Former U.S. Attorney General Eric Holder. (Photo: Olivier Douliery-Pool/Getty)
Note: The bottom line of this article seems to be that Robert Litt, the chief counsel to Director of National Intelligence, is suggesting a possible plea agreement requiring Edward Snowden to plead guilty to one felony count and serve three to five years. While it is up to Snowden whether he would be willing to accept such a plea, in our view Snowden should be serving no time for leaking documents that showed widespread violations of law by the US government. The people who should be serving time are those who committed the crimes that were exposed, instead those people continue to serve in government with large salaries and many benefits to their careers. The Obama administration, Department of Justice and US intelligence agencies still do not understand who the criminals are.
Former Attorney General Eric Holder said today that a “possibility exists” for the Justice Department to cut a deal with former NSA contractor Edward Snowden that would allow him to return to the United States from Moscow.
In an interview with Yahoo News, Holder said “we are in a different place as a result of the Snowden disclosures” and that “his actions spurred a necessary debate” that prompted President Obama and Congress to change policies on the bulk collection of phone records of American citizens.
Asked if that meant the Justice Department might now be open to a plea bargain that allows Snowden to return from his self-imposed exile in Moscow, Holder replied: “I certainly think there could be a basis for a resolution that everybody could ultimately be satisfied with. I think the possibility exists.”
Holder’s comments came as he began a new job as a private lawyer at Covington & Burling, the elite Washington law firm where he worked before serving as the nation’s top law enforcement officer from February 2009 until last April.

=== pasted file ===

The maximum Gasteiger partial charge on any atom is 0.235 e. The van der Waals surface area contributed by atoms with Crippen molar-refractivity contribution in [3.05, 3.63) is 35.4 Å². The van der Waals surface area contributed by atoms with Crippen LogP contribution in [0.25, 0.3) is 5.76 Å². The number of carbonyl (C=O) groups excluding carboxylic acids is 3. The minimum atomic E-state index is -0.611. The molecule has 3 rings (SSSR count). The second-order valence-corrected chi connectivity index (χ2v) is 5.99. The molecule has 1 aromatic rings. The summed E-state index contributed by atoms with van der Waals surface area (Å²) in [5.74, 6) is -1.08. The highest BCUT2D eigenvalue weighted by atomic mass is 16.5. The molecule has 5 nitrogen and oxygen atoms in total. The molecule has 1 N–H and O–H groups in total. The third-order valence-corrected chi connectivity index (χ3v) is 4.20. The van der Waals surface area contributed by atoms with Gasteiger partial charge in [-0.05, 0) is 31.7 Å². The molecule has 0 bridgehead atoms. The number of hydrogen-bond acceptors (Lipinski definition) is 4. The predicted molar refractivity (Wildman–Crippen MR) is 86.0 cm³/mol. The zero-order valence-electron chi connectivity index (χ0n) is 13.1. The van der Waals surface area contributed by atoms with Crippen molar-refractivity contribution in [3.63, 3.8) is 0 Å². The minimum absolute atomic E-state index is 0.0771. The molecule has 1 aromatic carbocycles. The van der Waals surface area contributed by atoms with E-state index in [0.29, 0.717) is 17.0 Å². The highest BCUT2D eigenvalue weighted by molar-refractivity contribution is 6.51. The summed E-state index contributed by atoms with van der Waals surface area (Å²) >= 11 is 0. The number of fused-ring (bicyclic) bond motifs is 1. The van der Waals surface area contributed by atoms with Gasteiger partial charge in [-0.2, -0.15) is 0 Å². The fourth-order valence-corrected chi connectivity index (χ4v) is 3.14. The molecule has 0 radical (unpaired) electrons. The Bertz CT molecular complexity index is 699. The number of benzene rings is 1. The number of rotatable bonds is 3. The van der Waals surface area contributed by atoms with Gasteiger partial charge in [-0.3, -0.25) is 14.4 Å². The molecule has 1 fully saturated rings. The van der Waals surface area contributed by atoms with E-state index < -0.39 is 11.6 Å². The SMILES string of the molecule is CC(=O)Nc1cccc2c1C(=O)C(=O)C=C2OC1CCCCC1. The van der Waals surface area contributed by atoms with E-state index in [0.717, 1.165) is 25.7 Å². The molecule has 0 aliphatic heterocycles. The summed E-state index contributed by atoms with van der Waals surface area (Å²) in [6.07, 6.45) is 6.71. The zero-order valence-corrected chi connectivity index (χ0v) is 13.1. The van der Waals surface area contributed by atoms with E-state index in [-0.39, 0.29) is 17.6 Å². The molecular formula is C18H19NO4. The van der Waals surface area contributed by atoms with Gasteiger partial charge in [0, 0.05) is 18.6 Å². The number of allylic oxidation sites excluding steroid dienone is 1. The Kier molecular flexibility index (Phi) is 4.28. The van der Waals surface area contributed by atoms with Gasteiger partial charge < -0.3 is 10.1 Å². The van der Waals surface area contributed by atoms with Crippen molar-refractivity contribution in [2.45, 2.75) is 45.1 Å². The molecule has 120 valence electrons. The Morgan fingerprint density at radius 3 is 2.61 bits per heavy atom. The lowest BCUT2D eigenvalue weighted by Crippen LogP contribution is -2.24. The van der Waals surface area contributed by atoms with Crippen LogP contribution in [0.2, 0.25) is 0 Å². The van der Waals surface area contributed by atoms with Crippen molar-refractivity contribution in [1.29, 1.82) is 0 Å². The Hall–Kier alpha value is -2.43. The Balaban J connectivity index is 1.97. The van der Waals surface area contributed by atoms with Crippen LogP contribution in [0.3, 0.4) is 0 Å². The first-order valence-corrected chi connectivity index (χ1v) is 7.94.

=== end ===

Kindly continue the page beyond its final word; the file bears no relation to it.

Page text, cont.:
In that capacity, Holder presided over an unprecedented crackdown on government leakers, including the filing of a June 2013 criminal complaint against Snowden, charging him with three felony violations of the Espionage Act for turning over tens of thousands of government documents to journalists.
Holder had previously said — in a January 2014 interview with MSNBC — that the U.S. would be willing to “engage in conversation” with Snowden and his lawyers were he willing to return to the United States to face the charges, but ruled out any granting of clemency.
But his remarks to Yahoo News go further than any current or former Obama administration official in suggesting that Snowden’s disclosures had a positive impact and that the administration might be open to a negotiated plea that the self-described whistleblower could accept, according to his lawyer Ben Wizner.
Former National Security Agency contractor Edward Snowden is seen on a screen during a video conference as part of Amnesty International’s Write for Rights campaign in 2014. (Photo: Charles Platiau/Pool/AP)
“The former attorney general’s recognition that Snowden’s actions led to meaningful changes is welcome,” said Wizner. “This is significant … I don’t think we’ve seen this kind of respect from anybody at a Cabinet level before.”